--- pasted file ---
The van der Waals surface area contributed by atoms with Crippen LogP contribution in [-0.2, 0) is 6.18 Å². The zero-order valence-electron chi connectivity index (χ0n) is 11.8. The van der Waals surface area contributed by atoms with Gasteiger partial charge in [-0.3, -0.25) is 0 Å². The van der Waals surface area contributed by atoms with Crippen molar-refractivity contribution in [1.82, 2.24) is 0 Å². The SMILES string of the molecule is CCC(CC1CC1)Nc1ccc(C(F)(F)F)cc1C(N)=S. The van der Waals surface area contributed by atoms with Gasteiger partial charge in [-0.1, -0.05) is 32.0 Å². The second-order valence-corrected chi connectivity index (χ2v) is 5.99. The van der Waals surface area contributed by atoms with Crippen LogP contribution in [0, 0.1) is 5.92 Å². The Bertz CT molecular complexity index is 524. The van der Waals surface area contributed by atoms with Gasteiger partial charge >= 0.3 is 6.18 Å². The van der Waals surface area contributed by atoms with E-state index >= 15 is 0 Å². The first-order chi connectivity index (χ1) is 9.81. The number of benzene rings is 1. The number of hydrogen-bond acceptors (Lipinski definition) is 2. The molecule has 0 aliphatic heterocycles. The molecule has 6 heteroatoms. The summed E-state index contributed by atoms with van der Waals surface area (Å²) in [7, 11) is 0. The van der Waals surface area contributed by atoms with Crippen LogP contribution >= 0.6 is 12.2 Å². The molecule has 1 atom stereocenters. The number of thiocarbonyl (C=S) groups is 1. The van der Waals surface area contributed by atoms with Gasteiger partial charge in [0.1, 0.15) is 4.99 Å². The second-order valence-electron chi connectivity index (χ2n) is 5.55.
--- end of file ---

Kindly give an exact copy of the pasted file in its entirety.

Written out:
The van der Waals surface area contributed by atoms with Crippen LogP contribution in [-0.2, 0) is 6.18 Å². The zero-order valence-electron chi connectivity index (χ0n) is 11.8. The van der Waals surface area contributed by atoms with Gasteiger partial charge in [-0.3, -0.25) is 0 Å². The van der Waals surface area contributed by atoms with Crippen molar-refractivity contribution in [1.82, 2.24) is 0 Å². The SMILES string of the molecule is CCC(CC1CC1)Nc1ccc(C(F)(F)F)cc1C(N)=S. The van der Waals surface area contributed by atoms with Gasteiger partial charge in [-0.1, -0.05) is 32.0 Å². The second-order valence-corrected chi connectivity index (χ2v) is 5.99. The van der Waals surface area contributed by atoms with Crippen LogP contribution in [0, 0.1) is 5.92 Å². The Bertz CT molecular complexity index is 524. The van der Waals surface area contributed by atoms with Gasteiger partial charge >= 0.3 is 6.18 Å². The van der Waals surface area contributed by atoms with E-state index >= 15 is 0 Å². The first-order chi connectivity index (χ1) is 9.81. The number of benzene rings is 1. The number of hydrogen-bond acceptors (Lipinski definition) is 2. The molecule has 0 aliphatic heterocycles. The molecule has 6 heteroatoms. The summed E-state index contributed by atoms with van der Waals surface area (Å²) in [7, 11) is 0. The van der Waals surface area contributed by atoms with Crippen LogP contribution >= 0.6 is 12.2 Å². The molecule has 1 atom stereocenters. The number of thiocarbonyl (C=S) groups is 1. The van der Waals surface area contributed by atoms with Gasteiger partial charge in [0.1, 0.15) is 4.99 Å². The second-order valence-electron chi connectivity index (χ2n) is 5.55.